In memory of John Kalua Kahookano, 1900.


Passed by the Bar on the Death of J. K. Kahookano.

The following is a copy of resolutions passed by the Bar Association upon the death of J. K. Kahookano:

Whereas, it has pleased Almighty God to take from us our brother lawyer, John Kalua Kahookano; be it

Resolved, That we, the members of the Bar Association of the Hawaiian Islands, in meeting assembled, hereby express our deep regret at the loss which not only the bar but the whole community has suffered by the death of our brother; and,

Resolved, That the late John Kalua Kahookano was a man who, by his honesty, integrity and other sterling qualities, won the respect and the esteem of the Hawaiian bar, who deeply regret his demise at the early age of 38 years.

As a member of the Legislature he not only satisfied the desires of his constituents, but showed a deep interest in the general welfare of the country, and displayed marked ability in legal matters. To his efforts are mainly due the amendments to our statute defining the degrees of murder.

As a representative Hawaiian, his career was full of promise—promise of future usefulness to his country.

As a public-minded citizen, he sacrificed his time and health in discharging his duties as a volunteer health inspector during our present epidemic.

Resolved, That a copy of these resolutions be forwarded by the secretary of this association to his widow, with an expression of our deep sympathy in the bereavement of herself and family.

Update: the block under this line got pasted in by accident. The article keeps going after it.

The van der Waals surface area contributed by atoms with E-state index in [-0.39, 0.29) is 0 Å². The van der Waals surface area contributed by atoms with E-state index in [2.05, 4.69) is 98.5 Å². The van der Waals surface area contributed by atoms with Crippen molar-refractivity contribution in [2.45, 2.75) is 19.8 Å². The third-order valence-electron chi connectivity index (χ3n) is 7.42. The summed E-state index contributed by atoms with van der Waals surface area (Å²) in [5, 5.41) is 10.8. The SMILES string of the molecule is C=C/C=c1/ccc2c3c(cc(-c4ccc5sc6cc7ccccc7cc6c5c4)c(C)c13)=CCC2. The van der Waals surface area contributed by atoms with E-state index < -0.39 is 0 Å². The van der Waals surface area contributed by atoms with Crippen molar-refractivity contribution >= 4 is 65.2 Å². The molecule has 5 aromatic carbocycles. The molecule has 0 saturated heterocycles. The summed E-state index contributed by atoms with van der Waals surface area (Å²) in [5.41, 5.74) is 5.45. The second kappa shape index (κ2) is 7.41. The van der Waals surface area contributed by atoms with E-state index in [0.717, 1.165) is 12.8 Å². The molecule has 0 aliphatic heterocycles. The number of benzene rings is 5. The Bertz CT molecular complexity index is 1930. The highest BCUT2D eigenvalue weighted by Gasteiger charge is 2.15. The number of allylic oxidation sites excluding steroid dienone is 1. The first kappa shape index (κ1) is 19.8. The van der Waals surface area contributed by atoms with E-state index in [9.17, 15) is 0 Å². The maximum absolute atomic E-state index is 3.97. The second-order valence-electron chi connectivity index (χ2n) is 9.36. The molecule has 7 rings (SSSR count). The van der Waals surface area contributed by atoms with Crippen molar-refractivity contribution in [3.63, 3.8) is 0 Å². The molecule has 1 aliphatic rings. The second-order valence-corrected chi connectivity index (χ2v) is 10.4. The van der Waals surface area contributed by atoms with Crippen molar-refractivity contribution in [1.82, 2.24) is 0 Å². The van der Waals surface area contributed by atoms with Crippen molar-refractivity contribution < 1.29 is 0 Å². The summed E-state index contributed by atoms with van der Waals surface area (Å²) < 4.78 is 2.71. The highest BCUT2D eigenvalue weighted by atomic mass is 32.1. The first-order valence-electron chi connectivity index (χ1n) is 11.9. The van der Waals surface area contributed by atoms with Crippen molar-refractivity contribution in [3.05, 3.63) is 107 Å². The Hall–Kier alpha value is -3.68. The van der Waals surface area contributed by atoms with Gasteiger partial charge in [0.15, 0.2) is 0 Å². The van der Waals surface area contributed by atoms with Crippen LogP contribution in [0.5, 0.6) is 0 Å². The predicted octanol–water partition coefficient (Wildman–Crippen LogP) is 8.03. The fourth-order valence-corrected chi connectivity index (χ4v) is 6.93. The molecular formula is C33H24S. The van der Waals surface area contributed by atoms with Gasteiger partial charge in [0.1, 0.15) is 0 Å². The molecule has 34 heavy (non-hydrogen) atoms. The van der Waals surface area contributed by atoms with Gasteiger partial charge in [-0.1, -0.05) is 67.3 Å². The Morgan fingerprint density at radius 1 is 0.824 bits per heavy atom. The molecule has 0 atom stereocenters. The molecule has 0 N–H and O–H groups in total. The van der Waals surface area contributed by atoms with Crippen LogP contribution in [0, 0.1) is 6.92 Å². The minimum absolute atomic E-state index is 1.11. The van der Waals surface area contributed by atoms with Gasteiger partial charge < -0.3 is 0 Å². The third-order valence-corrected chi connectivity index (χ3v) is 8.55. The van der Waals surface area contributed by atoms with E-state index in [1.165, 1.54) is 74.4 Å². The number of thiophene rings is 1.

S. K. KA-NE,


(Pacific Commercial Advertiser, 3/2/1900, p. 7)


The Pacific Commercial Advertiser, Volume XXXI, Number 5482, Page 7. March 2, 1900.


Hawaiian Flag Handkerchiefs, 1893.


We were shown some silk handkerchiefs printed with the Hawaiian Flag by Mr. Charles Girdler; this is a haole, who is with the Hawaiians in the difficulties of the land these days; these are truly beautiful handkerchiefs, and because they are dyed color fast, they can be washed.

His tiny shop is next to the attorneys’ office of Akoni Rosa, Enoka, and Kahookano, on Kaahumanu Street. They will be gone in a few days.

(Leo o ka Lahui, 7/21/1893, p. 2)


Ka Leo o ka Lahui, Buke II, Helu 731, Aoao 2. Iulai 21, 1893.

Another beautiful patriotic mele by Eleanor Prendergast, 1893.


1st. Kahiko ka ohu i Nuuanu
I ka holu a ka lau Kawelu
Ua lupea ia e ka moani
Hoope aala oia uka.

Hui: He halia he aloha keia
No kuu aina hanau
A’u e hiipoi mau nei
No ka Lanakila o Hawaii.

2nd. Ua nani ka pua o ka Ilima
I pilia mai me ka Malie
I wehi hoohie no ke kino
Kahiko mau no Hawaii.

3rd. Kamahao ka ike’na i ka nani
I ka wai Lehua a na manu
Manu inu wai pua Ohelo
Iiwipolena o ke Kuahiwi.

Miss Kekoaohiwaikalani.

Puahaulani Hale.

Honolulu, Mar. 25, 1893.

(Leo o ka Lahui, 4/25/1893, p. 1)


Ka Leo o ka Lahui, Buke II, Helu 691, Aoao 1. Aperila 25, 1893.

Aloha Aina Ribbons! 1893


The person whose name appears below is ready to supply the orders of those from the country as well as those in the town of Honolulu for Ribbons printed with the Hawaiian Flag and the Crown. This is an insignia for men, women and children who prize their independence and who have aloha for their alii. I can be found at the office of Enoka Johnson on Kaahumanu Street. Each insignia is 30 or 40 cents each, and by the dozen, it is 20 or 30 cents each.


[Might anyone know if there are extant Aloha Aina Ribbons? This is something I want to see!]

(Leo o ka Lahui, 4/25/1893, p. 3)


Ka Leo o ka Lahui, Buke II, Helu 691, Aoao 3. Aperila 25, 1893.